SOAS University of London

Department of Anthropology and Sociology

Contemporary Trends in the Study of Society

Module Code:
Module Not Running 2022/2023
FHEQ Level:
Year of study:
Year 3
Taught in:
Full Year

This course addresses contemporary approaches to the social with special reference to anthropological contributions and those of neighbouring disciplines.  

Term 1 explores the latest trends of (anthropological) thought on the 'post-human' and the 'all too human.' Before reading week we will consider the question, does anthropology just need to be about humans? This is the provocative question that will lead us into five weeks on the ontological and post-human turns in anthropology. What would an object centred anthropology look like? What power do non-human actors (be they animals, objects, spirits, gods, ideas) have? Can we go one step further and approach ethnography from the perspective of the non-human? After reading week we will return to and reappraise an 'all too human' field, the political aesthetics of power and protest. We will address the question, in what ways art and performance are put to politics use? Major topics will include (neo)fascist image politics, religious nationalist iconographies, critically-queer creatives of colour, unruly blues singers, and climate activist artists.       

Term 2 explores a cluster of “ethico-political” concepts, ones that aim to provoke their readers into moral reflection and political debate over the contemporary conditions of society. We will consider ten such concepts (one per week) – life, death, ghosts, vulnerability, care, intimacy, secrecy, critique, dreams, and hope – through a careful combination of theory and ethnography. Each week, moreover, we will zoom in on one specific case study (e.g. “commercial surrogacy” in the week on “life”), in order to demonstrate and discuss a) the tense intertwining of ethics and politics when interpreting the social, and b) the lived struggles entailed in attempts to make sense of (often senseless) social experiences and conditions. Our ten topics, therefore, are deliberately designed to take us on uneasy journeys in order to expand our social horizons by combining passion (enthusiasm for social change) with perspective (experience of everyday social life).

Representative readings:

Term 1

  • Attala, L. 2019. How Water Makes Us Human: Engagements with the Materiality of Water. Cardiff: University of Wales Press.
  • Chao, J. 2019. Portraits of the Enemy: Visualising the Taliban in a Photography Studio. Media, War & Conflict 12 (1): 30-49.
  • Gopinath, G. 2018. Unruly Visions: The Aesthetic Practices of Queer Diaspora. Durham: Duke UP.
  • Haraway, D. J. 1991. A Cyborg Manifesto: Science, Technology, and Socialist-Feminism in the Late Twentieth Century. In Simians, Cyborgs and Women. London: Routledge.
  • Kipnis, A. B. 2015. Agency between humanism and posthumanism. HAU: Journal of Anthropological Theory. 5 (2): 43-58.
  • Miller, D. 2009. Stuff. London: Polity
  • Munoz, J. E. 1999. Disidentifications: Queers of Color and the Performance of Politics. Minneapolis: University of Minnesota Press.
  • Ranciere, J. 2009. The Emancipated Spectator. London: Verso.
  • Salti, R. 2010. From Resistance to Bearing Witness to the Power of the Fantastical. Third Text 24 (1) 39-52.
  • Tarlo, E. 2007. Hijab in London: Metamorphosis, Resonance and Effects. Journal of Material Culture 12 (2): 131-56.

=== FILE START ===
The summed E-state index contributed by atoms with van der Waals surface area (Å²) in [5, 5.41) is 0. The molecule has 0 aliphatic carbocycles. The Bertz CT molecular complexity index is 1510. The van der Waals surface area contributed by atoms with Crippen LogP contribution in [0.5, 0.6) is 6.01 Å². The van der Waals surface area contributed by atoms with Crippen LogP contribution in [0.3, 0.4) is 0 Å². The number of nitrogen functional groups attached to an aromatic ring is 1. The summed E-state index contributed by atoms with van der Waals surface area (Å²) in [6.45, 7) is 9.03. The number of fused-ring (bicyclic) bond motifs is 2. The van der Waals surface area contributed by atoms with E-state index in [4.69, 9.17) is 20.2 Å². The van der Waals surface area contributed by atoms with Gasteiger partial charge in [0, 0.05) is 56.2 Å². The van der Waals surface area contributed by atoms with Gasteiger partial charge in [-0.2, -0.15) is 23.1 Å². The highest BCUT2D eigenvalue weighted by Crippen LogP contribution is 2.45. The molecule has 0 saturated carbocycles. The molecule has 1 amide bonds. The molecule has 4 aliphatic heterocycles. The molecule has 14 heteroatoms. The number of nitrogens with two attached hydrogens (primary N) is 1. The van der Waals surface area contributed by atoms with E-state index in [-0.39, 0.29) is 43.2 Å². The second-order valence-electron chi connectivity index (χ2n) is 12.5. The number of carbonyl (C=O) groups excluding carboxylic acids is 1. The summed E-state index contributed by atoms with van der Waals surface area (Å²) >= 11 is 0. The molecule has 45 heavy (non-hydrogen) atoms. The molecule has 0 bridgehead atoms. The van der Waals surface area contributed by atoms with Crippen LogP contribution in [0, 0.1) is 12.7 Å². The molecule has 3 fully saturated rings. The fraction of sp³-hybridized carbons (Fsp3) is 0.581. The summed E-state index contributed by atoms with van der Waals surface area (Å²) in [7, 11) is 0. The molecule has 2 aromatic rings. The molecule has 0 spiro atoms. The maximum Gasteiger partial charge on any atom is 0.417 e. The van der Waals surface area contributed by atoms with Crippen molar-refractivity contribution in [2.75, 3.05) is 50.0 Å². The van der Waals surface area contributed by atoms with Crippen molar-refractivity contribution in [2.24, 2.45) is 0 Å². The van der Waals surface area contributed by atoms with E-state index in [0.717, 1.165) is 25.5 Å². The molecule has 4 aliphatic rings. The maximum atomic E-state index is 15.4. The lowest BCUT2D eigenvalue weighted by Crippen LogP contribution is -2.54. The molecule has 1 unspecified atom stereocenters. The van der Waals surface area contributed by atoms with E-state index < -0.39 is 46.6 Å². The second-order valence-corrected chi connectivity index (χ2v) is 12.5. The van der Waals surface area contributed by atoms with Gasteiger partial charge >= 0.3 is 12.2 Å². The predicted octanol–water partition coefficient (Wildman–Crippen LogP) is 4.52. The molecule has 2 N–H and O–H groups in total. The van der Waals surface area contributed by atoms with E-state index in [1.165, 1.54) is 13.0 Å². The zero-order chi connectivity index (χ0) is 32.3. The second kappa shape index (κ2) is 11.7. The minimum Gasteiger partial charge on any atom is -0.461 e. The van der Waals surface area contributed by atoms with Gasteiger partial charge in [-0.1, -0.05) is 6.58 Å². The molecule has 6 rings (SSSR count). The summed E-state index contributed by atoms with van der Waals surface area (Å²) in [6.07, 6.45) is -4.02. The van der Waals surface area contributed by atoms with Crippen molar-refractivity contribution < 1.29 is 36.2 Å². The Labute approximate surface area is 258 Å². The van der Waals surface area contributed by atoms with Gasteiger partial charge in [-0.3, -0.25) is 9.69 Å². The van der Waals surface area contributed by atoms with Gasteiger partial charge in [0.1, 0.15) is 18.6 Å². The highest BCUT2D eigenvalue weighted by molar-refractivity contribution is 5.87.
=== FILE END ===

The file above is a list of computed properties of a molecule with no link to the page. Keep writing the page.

Term 2

  • Asad, T. et al. (eds.) 2009. Is Critique Secular? Berkeley: University of California Press.
  • Banerjee, A. 2014. Race and a Transnational Reproductive Caste System: Indian Transnational Surrogacy. Hypatia 29 (1): 113-128.
  • Fast, S. & Jennex, C. (eds.) (2019) Popular Music and the Politics of Hope. New York: Routledge.
  • Fuhrmann, A. 2016. Ghostly Desire: Queer Sexuality & Vernacular Buddhism in Contemporary Thai Cinema. Durham: Duke UP.
  • Gunaratnam, Y. 2013. Death and the Migrant: Bodies, Borders and Care. London: Bloomsbury.
  • Marino, E. & Faas, A. J. 2020. Is Vulnerability an Outdated Concept: After Subjects and Spaces. Annals of Anthropological Practice 44 (1): 33-46.
  • Miyazaki, H. 2006. Economy of Dreams: Hopes in Global Capitalism and Its Critiques. Cultural Anthropology 21 (2): 147-172.
  • Sharpe, C. 2010. Monstrous Intimacies: Making Post-Slavery Subjects. Durham: Duke UP.
  • Taylor, Janelle. 2008. On Recognition, Caring, and Dementia. Medical Anthropology Quarterly 22 (4): 313-35.


This module is required of all Year 3 BA Social Anthropology (single hons) students, and is highly recommended for all final-year joint hons Social Anthropology students, who may take it to fulfill 45 of the 60 Options credits allowed in the final year. 

Objectives and learning outcomes of the module

Learning Outcomes:

  • Students are introduced to a range of issues and areas of questioning in anthropology which are fundamental to the study of society today. Students will be expected to build on their ability, developed in previous years on the programme, to read independently, closely and critically
  • Students are trained to develop the ability to look at complex situations ethnographically, teasing out the particular norms or principles which condition or shape them.
  • This includes (a) learning to look for the specifically social in everything (even and especially in the “natural”) and (b) learning how to form an anthropological problem – that is to distinguish an anthropological problem from a mere topic or area of interest.
  • Independent and innovative thinking is developed during class discussion as students come to engage with theoretical perspectives that might be new to them. Emphasis is placed upon the continuing relevance of anthropological thinking to the understanding of contemporary social life.


Important notice regarding changes to programmes and modules